How can one student decide which lender to choose when the “playing field” is so extensive? By following some simple and basic tips a student or prospective student can narrow down his or her choice for a student loan lender.
Basic Selection Tips
The first thing a student needs to know is the various types of lenders:
- Direct Federal Loan: Loans provided by the Federal Government. Through this selection a student will only be privy to federal loans.
- Federal Family Education Loan Program: Provides financial assistance through lenders such Sallie Mae and Nelnet. This option can present a more diverse selection. Federal loans are an option as well as private, and parent loan assistance.
- Retail Bank Assistance: Federal or private loan aid by means of a major bank.
Student and parent(s) are encouraged to ask questions and do the proper research to find out which avenue would be best for all parties involved. Some college and universities provide a preferred lender list to aid in the selection process. The student is free to select any financial option he or she chooses, but the preferred list can serve as a great benefit in the selection process.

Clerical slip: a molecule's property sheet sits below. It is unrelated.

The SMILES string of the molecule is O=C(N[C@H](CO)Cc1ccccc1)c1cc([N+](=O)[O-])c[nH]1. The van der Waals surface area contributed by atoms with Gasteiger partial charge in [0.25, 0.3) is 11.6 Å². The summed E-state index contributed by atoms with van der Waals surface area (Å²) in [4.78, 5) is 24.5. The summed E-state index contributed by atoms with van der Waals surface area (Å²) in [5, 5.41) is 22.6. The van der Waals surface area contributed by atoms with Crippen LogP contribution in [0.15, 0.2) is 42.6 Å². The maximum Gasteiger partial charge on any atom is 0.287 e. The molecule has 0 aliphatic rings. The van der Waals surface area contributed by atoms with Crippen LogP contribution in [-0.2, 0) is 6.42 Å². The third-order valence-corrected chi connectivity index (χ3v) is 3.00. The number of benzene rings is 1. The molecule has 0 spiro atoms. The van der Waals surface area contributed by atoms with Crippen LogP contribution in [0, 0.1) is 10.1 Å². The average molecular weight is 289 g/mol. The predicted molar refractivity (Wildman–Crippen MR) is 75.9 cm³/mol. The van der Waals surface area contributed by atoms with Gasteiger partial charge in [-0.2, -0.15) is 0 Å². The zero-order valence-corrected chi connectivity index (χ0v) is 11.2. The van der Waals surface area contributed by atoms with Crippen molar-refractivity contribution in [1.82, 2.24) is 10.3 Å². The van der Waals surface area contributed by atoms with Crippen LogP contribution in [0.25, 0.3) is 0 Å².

Many lenders use an origination fee to process important financial documentation. Students are encouraged to find out how much the origination fee is, and how it can be paid. If a student has above average credit, it is possible to have the origination fee waived.
Lender Interest Rates
Federal loans have a set interest rate, so that number will never change from one to another. However, private loans tend to fluctuate. Many students are advised to select federal assistance simply due to the standard fixed interest rate. Once again, conduct the proper research and stay informed on the interest rate of a given loan.
Does the student have any “perks” coming his or her way? Find out and see! Many times a student can get an interest rate reduction (which can benefit the above information) after making several consistent on-time payments. These incentives can really help in the big picture when it comes time to pay back the financial aid that has been provided.
Many students straight out of high school have yet to establish solid credit, which is why a co-signor is necessary in many cases. It’s vital the co-signor have a solid credit history due to the positive effects it can have on the student or co-borrower.
By having a family member or close friend who has a strong credit standing be the loan co-signor, the student will have the benefit of obtaining a lower interest rate and future payments on his or her student loan will be convenient.
If the student used a co-signor but shows responsibility and has continued to make payments in a timely fashion, that individual can be released from the co-signor. This will allow the student to build his or her own credit and build for his or her financial future.